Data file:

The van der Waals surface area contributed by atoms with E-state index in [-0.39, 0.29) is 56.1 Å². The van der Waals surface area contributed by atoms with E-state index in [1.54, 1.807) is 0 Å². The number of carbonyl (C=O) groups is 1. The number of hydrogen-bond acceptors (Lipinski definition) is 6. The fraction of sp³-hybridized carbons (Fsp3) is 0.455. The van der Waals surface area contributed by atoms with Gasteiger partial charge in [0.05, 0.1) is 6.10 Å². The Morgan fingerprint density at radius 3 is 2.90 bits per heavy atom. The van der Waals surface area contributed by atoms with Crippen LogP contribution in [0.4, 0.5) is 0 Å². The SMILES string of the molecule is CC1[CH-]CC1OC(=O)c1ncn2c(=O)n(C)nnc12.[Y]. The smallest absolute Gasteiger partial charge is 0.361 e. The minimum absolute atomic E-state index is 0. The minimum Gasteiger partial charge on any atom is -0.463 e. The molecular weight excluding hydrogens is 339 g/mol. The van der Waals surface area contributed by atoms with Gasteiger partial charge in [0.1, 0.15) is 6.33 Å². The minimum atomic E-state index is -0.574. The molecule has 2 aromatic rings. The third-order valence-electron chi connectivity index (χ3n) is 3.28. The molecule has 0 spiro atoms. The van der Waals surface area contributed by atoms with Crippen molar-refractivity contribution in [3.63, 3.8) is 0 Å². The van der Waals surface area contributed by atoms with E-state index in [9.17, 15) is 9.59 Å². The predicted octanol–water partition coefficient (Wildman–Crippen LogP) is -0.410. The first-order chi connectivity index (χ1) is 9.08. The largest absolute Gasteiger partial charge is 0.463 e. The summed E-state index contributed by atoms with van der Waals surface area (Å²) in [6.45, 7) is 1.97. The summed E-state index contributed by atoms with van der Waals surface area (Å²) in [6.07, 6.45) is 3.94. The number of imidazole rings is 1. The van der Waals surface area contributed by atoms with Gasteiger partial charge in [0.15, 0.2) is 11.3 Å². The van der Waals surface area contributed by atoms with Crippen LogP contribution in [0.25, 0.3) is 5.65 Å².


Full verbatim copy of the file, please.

The van der Waals surface area contributed by atoms with E-state index in [-0.39, 0.29) is 56.1 Å². The van der Waals surface area contributed by atoms with E-state index in [1.54, 1.807) is 0 Å². The number of carbonyl (C=O) groups is 1. The number of hydrogen-bond acceptors (Lipinski definition) is 6. The fraction of sp³-hybridized carbons (Fsp3) is 0.455. The van der Waals surface area contributed by atoms with Gasteiger partial charge in [0.05, 0.1) is 6.10 Å². The Morgan fingerprint density at radius 3 is 2.90 bits per heavy atom. The van der Waals surface area contributed by atoms with Crippen LogP contribution in [0.4, 0.5) is 0 Å². The SMILES string of the molecule is CC1[CH-]CC1OC(=O)c1ncn2c(=O)n(C)nnc12.[Y]. The smallest absolute Gasteiger partial charge is 0.361 e. The minimum absolute atomic E-state index is 0. The minimum Gasteiger partial charge on any atom is -0.463 e. The molecular weight excluding hydrogens is 339 g/mol. The van der Waals surface area contributed by atoms with Gasteiger partial charge in [0.1, 0.15) is 6.33 Å². The minimum atomic E-state index is -0.574. The molecule has 2 aromatic rings. The third-order valence-electron chi connectivity index (χ3n) is 3.28. The molecule has 0 spiro atoms. The van der Waals surface area contributed by atoms with Crippen molar-refractivity contribution in [3.63, 3.8) is 0 Å². The van der Waals surface area contributed by atoms with E-state index in [9.17, 15) is 9.59 Å². The predicted octanol–water partition coefficient (Wildman–Crippen LogP) is -0.410. The first-order chi connectivity index (χ1) is 9.08. The largest absolute Gasteiger partial charge is 0.463 e. The summed E-state index contributed by atoms with van der Waals surface area (Å²) in [6.45, 7) is 1.97. The summed E-state index contributed by atoms with van der Waals surface area (Å²) in [6.07, 6.45) is 3.94. The number of imidazole rings is 1. The van der Waals surface area contributed by atoms with Gasteiger partial charge in [0.15, 0.2) is 11.3 Å². The van der Waals surface area contributed by atoms with Crippen LogP contribution in [0.25, 0.3) is 5.65 Å².